THE FIRST RACE - OCT. 16, 1871 (by The New York Times)

Category: 1871 : CHALLENGE N°2

00486VThe American Yacht Columbia Victorious
The Livonia Half an Hour Behind

Copyright © The New York Times : Published: October 17, 1871
After the long and apparently endless correspondence, it is a pleasant task to chronicle the details of the first of the series of matches for possession of the America Cup.

The contestants agreed to sail a series of seven races, four out of seven to win. Three of these were to be sailed over the regular regatta course, three outside Sandy Hook Light-ship, and, in case of a tie, the seventh race will also be sailed outside the Hook Light-ship.The race over the New-York Yacht Club course was from an anchorage west of a flag-boat stationed near the Quarantine Landing, Staten Island, to the Red First-class Can Buoy west on South-west Spit Buoy, designated on the char map as Buoy No. 10, passing it to the west and south; thence to the Light-ship, rounding it to the‘ northward and westward, returning over the same course, passing to the cast, going and returning, of all the buoys on the West Bank—viz., Nos. 13. 11 and 9— and to the westward of the flag-boat stationed near the Quarantine Landing. The steamer William Fletcher, with the Committee and members of the Press on board, left the foot or Desbrosses-street at 9 A. M. yesterday. The fletcher arrived at Quarantine landing about 9:40, and found the Livonia, Sappho and Columbia lying in readiness to start. The Committee were not long in deciding which boat was to represent America on this eventful day, and steaming up alongside of the Columbia, Mr. MINTON hailed Rear-Commodore OSGOOD and briefly announced the honor in store for him. While the two yachts were getting up their canvas, a number of steamers arrived, laden with excursionists to see the race. The steamers included the Magenta, D.R. Marlin, Americus, Olive Baker, Sea Bird. Andrew Fletcher, Antelope. Arrowsmith, and others. The yachts Magic, Tarolinta, Madeleine, Tidal Wave, Fleur de Lis, and Coquette were also lying around.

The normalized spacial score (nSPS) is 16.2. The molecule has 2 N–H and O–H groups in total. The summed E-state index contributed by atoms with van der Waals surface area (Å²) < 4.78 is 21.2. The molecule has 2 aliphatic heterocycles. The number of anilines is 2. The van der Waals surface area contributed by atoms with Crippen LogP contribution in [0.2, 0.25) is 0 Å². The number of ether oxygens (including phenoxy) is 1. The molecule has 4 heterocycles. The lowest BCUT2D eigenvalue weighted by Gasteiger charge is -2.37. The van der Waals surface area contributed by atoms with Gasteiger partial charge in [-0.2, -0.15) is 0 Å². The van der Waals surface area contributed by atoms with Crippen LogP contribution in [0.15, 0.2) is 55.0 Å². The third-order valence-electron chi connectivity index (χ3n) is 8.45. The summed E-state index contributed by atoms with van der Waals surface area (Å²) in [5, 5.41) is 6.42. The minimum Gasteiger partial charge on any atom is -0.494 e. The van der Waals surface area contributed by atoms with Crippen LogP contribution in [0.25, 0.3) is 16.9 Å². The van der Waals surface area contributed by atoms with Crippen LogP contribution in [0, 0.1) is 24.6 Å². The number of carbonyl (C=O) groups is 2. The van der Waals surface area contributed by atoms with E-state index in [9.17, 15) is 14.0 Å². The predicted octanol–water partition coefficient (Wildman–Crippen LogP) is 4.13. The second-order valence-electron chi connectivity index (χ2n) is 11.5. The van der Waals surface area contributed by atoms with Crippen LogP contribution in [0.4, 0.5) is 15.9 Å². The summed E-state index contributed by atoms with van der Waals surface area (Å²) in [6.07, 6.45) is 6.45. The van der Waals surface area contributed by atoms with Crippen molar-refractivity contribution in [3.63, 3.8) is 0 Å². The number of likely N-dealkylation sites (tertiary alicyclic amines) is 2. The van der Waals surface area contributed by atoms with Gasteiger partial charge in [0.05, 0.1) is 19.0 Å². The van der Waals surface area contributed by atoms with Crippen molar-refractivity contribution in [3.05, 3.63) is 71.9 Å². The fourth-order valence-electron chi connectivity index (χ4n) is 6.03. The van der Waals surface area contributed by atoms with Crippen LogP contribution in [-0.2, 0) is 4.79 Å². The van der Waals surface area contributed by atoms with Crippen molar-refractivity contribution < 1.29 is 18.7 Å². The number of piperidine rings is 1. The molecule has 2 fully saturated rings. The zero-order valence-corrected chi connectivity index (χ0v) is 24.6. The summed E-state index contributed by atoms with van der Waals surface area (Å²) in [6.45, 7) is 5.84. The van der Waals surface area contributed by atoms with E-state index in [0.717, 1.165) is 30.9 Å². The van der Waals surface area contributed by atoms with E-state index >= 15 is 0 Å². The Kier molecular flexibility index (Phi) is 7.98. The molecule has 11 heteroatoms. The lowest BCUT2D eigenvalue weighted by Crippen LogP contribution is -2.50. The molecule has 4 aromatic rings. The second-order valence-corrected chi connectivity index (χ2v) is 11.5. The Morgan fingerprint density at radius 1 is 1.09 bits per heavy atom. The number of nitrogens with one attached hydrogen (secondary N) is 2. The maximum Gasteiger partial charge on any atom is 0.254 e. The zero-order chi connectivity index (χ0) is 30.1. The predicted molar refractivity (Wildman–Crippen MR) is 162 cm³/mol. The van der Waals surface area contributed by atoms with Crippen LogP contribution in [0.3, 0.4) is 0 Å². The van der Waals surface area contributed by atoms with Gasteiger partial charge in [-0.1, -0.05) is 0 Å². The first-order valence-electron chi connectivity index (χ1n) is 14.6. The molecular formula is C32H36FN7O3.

The Columbia soon got up her mainsail, foresail, and gaff topsails, and in a few minutes the Livonia was likewise equipped and ready for the start. The following gentlemen were the guests or Rear-Commodore OSGOOD on board the Columbia: Commodore J AMES GORDON BENNETT, JR., Mr. HENRY HARLET, Mr. GEORGE W. WILSON, Mr. LESTER WALLACE and Captain COFFIN. Lord WALTER CAMPBELL, accompanied Commodore ASHBURY in the race. The sloop Anna was anchored off Quarantine as the stake-boat, in charge of Mr. DORLON of Fulton Market. The wind at this time was about northwest, with a shade more northing, and the tide at the first of the ebb.05143S At 10:35 the flag was hauled down off the William Fletcher, the Committee steamer, and both yachts prepared to get under way. The Livonia had set two large square topsails, thoroughly characteristic of her nationality. Both vessels lay with their bows pointed to the Quarantine Landing, and all canvas set, with the exception of the jibs. They are rather similar in appearance, and both painted black with a gold line round the deck line. At 10:40 up went the flag on the Committee boat, and a long shrill whistle gave the starting signal. The Columbia ran up her three jibs simultaneously in a very smart style, and was under way before the Livonia, who, however, tried to be smart by running up her jib clewed up, shaking it out when up. It was the difference in model, however, that really gave the Columbia such a good start, as her small draft makes her very quick to move, while the deep English keel-boat required considerably more wind to get her under way. The wind by this time had died away considerably, and there was only enough to keep all canvas well filled. The Columbia had set main foresail, main foretopsail, three jibs and staysail. The Livonia had the same canvas up. Off the third landing, the Livonia boomed out her jib to try and catch a little or the breeze which was now dead aft. She was evidently too near shore, and the Columbia was rapidly slipping away with this light breeze. The Tidal Wave came up the middle channel with a party of guests on board, and having a good breeze, passed quietly ahead or the Columbia, who at this time was covered by Fort Richmond. As soon, however, as that point was passed, her big balloon jib came into use, as she caught the breeze and all her canvas filling as she luffed up a little, the chances of the Livonia appeared to grow smaller and more beautifully less. 04851SBoth yachts were given plenty of room thus far, the excursion steamers keeping at a respectful distance, and allowing them a fair chance. By the time the Livonia had rounded Fort Richmond, the Columbia was fully five minutes ahead, and rapidly increasing her lead. The decided advantage that the Columbia had already gained tended considerably to lessen the interest in the race, and it appeared very much, as Mr. STEERS, quietly pronounced it, “a very soft thing.” Passing Quarantine Hospital, the Columbia was slipping through the water very nicely, with the Tidal Wave hanging on her leeward quarter, a position, however, which she did not retain long, but dropped quietly astern. The wind appeared to be getting very shifty, and off the hospital-ship the Columbia was nearly becalmed, and her balloon jib hung idly by the mast. There was not much more than four minutes difference between the two yachts, and the Livonia appeared to be improving her position, although the gain was only just perceptible.